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Hello, my name is Michael. I can help you with your question, but we need to focus on one question. Please let me know which question you want to work on and I'll be happy to help.
The first thing I would do, thought, to make this a little bit more simple, is to use static addresses where you can, at least during the setup.
That would be a typical scenario. Accessing outside the domain to a home system would be extremely uncommon. What are you trying to access from the domain?
Hi. My name is ***** ***** I can help you with part of your questions. I not familiar with the VPN part but can help with the port security.
It seems to me the simplest way to setup up the security you want is setting proper security levels on your interfaces. Are you familiar with how security levels work on the ASA? The jist of it is that traffic flows freely from higher security levels to lower but NOT vice versa. Security levels can be set from 0 to 100. So for example, you'd set your home network interface (port 3) to 100, your office interface (port 2) to 50, and your Internet connection (port 0) to 0. What this will do is allow your home access to both office and Internet, your office to Internet (because 50 is greater than 0) but NOT office to home (because 50 is less than 100), and nothing inbound from Internet (because 0 is less than both 50 and 100).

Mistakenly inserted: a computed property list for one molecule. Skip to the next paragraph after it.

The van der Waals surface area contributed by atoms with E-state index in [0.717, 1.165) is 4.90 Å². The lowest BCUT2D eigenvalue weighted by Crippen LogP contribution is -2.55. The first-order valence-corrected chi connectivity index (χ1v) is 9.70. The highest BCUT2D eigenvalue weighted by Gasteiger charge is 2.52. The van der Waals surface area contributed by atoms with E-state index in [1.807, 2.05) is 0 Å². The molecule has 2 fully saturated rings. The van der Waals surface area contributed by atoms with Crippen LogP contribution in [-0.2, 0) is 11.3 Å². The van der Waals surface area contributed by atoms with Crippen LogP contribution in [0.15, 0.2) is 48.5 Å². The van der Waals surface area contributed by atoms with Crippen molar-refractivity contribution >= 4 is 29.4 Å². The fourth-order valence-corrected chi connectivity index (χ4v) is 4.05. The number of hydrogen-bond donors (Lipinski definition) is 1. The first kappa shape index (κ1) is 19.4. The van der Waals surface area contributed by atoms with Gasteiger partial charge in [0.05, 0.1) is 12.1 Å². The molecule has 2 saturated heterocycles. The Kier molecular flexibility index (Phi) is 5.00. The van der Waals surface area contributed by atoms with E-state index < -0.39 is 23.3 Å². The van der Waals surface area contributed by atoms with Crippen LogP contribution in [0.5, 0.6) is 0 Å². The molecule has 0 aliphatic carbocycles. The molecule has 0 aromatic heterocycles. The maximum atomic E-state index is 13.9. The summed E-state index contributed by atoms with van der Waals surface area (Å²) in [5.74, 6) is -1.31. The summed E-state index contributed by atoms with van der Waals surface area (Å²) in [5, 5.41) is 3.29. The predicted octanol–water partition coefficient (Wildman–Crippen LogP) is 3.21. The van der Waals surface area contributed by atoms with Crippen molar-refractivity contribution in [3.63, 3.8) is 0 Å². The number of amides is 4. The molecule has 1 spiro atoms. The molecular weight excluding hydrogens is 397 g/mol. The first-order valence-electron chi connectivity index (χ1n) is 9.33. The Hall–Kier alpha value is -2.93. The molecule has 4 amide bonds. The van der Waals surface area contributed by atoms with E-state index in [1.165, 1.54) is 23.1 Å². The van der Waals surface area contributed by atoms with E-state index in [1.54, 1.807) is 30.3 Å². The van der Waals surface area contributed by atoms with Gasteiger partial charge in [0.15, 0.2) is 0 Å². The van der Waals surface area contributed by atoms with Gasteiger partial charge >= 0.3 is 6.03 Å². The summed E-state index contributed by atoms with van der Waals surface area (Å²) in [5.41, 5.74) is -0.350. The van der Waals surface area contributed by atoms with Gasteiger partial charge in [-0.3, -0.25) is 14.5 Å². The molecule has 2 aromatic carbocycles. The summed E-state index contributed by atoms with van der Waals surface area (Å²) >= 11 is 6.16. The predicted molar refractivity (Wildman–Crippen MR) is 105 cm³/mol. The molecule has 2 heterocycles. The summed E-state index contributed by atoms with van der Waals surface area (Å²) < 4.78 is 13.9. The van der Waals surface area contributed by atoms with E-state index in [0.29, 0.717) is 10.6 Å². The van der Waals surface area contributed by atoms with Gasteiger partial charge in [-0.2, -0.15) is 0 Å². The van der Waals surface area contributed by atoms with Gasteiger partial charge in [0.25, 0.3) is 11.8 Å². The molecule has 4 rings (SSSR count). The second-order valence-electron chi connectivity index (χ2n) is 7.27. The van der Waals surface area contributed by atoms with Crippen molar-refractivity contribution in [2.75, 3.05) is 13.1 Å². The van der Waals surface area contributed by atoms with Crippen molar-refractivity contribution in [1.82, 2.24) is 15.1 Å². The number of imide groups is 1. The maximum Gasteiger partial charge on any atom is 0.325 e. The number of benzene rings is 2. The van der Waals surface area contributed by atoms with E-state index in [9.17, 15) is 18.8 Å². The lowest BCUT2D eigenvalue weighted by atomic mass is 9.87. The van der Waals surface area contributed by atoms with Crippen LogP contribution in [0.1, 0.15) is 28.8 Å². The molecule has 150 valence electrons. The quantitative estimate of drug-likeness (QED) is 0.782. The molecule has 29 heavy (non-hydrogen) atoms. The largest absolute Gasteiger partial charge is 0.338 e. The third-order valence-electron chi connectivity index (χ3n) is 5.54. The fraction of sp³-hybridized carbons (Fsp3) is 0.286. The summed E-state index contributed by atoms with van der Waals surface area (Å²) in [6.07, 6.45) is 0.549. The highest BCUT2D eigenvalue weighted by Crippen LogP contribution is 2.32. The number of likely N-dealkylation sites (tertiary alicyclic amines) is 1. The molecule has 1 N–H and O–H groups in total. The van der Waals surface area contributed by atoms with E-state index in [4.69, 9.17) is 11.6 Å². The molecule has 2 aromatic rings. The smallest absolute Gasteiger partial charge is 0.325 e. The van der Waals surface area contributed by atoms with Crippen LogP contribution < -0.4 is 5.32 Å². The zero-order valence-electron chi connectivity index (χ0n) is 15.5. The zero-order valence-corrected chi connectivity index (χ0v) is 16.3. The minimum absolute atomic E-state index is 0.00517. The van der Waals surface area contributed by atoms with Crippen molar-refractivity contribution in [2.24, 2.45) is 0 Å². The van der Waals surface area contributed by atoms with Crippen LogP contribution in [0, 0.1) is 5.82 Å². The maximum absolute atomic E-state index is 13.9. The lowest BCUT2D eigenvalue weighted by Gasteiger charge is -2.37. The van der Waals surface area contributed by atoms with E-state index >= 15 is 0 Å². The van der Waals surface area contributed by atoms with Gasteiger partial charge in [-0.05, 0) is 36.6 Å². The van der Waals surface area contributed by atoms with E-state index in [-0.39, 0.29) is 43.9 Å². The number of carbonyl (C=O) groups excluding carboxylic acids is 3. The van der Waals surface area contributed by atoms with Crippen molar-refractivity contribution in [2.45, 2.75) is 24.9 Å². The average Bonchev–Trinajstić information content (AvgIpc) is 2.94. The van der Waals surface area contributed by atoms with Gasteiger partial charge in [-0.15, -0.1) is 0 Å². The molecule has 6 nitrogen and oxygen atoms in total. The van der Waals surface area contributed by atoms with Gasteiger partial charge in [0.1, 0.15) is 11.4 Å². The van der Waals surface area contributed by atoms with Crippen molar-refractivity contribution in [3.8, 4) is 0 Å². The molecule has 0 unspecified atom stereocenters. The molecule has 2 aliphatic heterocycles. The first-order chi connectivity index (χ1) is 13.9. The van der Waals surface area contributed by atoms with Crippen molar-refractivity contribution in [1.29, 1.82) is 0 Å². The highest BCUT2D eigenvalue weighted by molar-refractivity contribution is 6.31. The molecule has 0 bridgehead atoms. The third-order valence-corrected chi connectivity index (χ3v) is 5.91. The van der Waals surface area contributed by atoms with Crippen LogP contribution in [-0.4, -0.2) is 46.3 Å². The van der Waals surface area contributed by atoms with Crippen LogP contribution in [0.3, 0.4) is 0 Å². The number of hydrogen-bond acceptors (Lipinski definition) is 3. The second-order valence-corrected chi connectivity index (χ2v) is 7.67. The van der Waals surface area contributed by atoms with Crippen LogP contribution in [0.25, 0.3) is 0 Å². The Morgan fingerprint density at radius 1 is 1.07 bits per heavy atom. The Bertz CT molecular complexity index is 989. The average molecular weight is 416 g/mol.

Make sense? Please let me know if you have any questions and how it goes.
I'm curious if you were able to try my suggestions and if it helped get things going? Please let me know.
Thanks for the update. Yes, the second you add a access list, security levels are null and void on that interface. But just to be clear, when using security levels, traffic flows unrestricted from higher to lower.
I'm glad VPN is working for you. I need to learn how to set that up for myself. ;)